The signs of a healthy industry isn't just growth or innovation, but a tendency to reach out and fill niche markets. A case in point is the small satellite launch company Firefly Space Systems, which recently unveiled its planned Alpha launcher. Aimed at the small satellite launch market, it's designed to launch satellites into low-Earth orbit (LEO) at very low cost with an unconventional aerospike engine. It is also the first orbital launcher to use methane as fuel.
The Firefly Alpha is a specialized design to launch light satellites at low cost into low Earth and Sun-synchronous orbits for broadband communication and Earth observation missions. Designed to carry payloads of up to 400 kg (880 lb), the Alpha features carbon composite construction and uses the same basic design for both of its two stages to keep down costs and simplify assembly.
The launcher uses methane and liquid oxygen as propellants, which Firefly says is a first for orbital launchers, though methane has been proposed for landers. Methane was chosen because it’s cheap, plentiful, clean-burning and, unlike more conventional fuels, self-pressurizing, so it doesn't require a second pressurization system.
However, the interesting thing is that when you look at the first stage, you see a curious bulge at the base ringed with rocket burners rather than the usual cluster of rocket engines. That’s because, while the second stage uses conventional rocket engines, the first stage uses a more exotic plug-cluster aerospike engine putting out 90,000 lb (400.3 kN) of thrust.
Aerospike engines have been under development since the 1960s, though, until now they've never got much past the design phase. The idea behind them is that rockets with conventional bell-shaped nozzles are extremely efficient, but only at a particular altitude. Since rockets are generally used to make things go up, this means that an engine that works best at sea level will become less and less efficient as it rises.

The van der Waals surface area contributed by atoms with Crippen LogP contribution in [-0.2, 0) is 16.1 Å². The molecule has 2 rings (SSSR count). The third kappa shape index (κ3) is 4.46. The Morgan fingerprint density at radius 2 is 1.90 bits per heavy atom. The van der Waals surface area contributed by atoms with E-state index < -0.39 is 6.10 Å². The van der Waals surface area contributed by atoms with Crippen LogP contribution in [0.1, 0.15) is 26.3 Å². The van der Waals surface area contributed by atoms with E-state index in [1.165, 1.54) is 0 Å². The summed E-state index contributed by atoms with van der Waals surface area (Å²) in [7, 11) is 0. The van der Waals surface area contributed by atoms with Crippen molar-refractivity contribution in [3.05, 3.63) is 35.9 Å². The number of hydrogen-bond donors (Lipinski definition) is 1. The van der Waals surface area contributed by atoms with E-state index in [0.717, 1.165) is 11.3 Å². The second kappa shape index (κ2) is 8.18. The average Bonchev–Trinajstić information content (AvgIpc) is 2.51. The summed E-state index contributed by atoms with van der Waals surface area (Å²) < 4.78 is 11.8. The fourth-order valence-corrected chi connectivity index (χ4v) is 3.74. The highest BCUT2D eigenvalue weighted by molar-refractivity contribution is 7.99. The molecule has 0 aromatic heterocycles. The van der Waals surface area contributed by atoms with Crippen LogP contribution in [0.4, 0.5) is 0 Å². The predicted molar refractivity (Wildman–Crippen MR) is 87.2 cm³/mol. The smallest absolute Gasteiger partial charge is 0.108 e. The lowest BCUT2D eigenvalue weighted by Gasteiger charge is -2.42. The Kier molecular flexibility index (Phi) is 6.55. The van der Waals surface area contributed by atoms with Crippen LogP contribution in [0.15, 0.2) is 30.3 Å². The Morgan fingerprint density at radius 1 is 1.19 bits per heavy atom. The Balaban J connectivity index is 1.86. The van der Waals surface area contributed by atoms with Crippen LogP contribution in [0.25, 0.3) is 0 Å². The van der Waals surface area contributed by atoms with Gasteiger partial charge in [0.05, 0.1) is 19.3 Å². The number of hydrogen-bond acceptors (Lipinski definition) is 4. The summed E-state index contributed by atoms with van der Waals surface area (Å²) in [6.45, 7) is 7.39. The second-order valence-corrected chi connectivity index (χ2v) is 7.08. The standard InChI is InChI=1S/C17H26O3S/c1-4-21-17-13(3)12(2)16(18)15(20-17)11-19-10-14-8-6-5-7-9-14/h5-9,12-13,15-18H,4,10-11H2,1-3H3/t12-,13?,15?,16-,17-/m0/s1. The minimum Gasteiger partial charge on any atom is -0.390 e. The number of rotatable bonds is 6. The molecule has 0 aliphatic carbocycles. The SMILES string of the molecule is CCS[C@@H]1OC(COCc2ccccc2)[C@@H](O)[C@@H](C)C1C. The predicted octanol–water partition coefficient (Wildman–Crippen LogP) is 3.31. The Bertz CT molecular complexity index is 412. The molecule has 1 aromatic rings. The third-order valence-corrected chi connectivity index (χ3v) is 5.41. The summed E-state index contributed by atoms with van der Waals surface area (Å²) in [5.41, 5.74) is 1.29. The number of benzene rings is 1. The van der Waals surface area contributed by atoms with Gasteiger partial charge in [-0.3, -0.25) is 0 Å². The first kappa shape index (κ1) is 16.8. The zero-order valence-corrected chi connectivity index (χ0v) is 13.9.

The plug aerospike is basically a bell-shaped rocket nozzle that’s been cut in half, then stretched to form a ring with the half-nozzle now forming the profile of a plug. The clever bit is that the open side of the rocket engine is now replaced with the air around it. As the rocket fires, the air pressure keeps the hot gases confined on that side like the wall of the bell nozzle did. As the craft rises, the change in air pressure alters the shape of the “nozzle;” keeping the engine working efficiently.
The result of this arrangement is a lighter rocket engine that works well across a range of altitudes. Because the second stage operates in a near vacuum, it uses conventional rocket nozzles.
"What used to cost hundreds of millions of dollars is rapidly becoming available in the single digit millions," says Firefly CEO Thomas Markusic. "We are offering small satellite customers the launch they need for a fraction of that, around US$8 or 9 million – the lowest cost in the world. It’s far cheaper than the alternatives, without the headaches of a multi manifest launch."
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